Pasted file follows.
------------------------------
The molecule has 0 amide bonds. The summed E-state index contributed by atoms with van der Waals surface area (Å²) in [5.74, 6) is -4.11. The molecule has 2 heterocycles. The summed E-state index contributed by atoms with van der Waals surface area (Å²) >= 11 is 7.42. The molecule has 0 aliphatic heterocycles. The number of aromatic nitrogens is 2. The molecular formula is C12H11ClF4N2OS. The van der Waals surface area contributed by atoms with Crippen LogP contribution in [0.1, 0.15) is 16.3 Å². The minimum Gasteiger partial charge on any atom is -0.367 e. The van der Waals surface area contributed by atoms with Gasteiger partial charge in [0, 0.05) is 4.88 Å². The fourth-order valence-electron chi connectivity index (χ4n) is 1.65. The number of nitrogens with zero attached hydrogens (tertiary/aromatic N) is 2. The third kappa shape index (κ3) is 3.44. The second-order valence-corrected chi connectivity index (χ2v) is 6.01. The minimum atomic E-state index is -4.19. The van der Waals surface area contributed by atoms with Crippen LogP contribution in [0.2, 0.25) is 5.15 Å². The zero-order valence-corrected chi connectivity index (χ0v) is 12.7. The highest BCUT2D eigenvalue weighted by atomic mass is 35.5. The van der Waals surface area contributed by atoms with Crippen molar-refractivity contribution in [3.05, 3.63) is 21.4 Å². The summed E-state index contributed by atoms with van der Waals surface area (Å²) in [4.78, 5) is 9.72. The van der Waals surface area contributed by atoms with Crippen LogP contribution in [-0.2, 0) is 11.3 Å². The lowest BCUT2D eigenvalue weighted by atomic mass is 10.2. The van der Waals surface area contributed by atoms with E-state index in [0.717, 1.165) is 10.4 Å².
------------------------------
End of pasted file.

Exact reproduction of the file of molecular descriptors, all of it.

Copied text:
The molecule has 0 amide bonds. The summed E-state index contributed by atoms with van der Waals surface area (Å²) in [5.74, 6) is -4.11. The molecule has 2 heterocycles. The summed E-state index contributed by atoms with van der Waals surface area (Å²) >= 11 is 7.42. The molecule has 0 aliphatic heterocycles. The number of aromatic nitrogens is 2. The molecular formula is C12H11ClF4N2OS. The van der Waals surface area contributed by atoms with Crippen LogP contribution in [0.1, 0.15) is 16.3 Å². The minimum Gasteiger partial charge on any atom is -0.367 e. The van der Waals surface area contributed by atoms with Gasteiger partial charge in [0, 0.05) is 4.88 Å². The fourth-order valence-electron chi connectivity index (χ4n) is 1.65. The number of nitrogens with zero attached hydrogens (tertiary/aromatic N) is 2. The third kappa shape index (κ3) is 3.44. The second-order valence-corrected chi connectivity index (χ2v) is 6.01. The minimum atomic E-state index is -4.19. The van der Waals surface area contributed by atoms with Crippen LogP contribution in [0.2, 0.25) is 5.15 Å². The zero-order valence-corrected chi connectivity index (χ0v) is 12.7. The highest BCUT2D eigenvalue weighted by atomic mass is 35.5. The van der Waals surface area contributed by atoms with Crippen molar-refractivity contribution in [3.05, 3.63) is 21.4 Å². The summed E-state index contributed by atoms with van der Waals surface area (Å²) in [4.78, 5) is 9.72. The van der Waals surface area contributed by atoms with Crippen LogP contribution in [-0.2, 0) is 11.3 Å². The lowest BCUT2D eigenvalue weighted by atomic mass is 10.2. The van der Waals surface area contributed by atoms with E-state index in [0.717, 1.165) is 10.4 Å².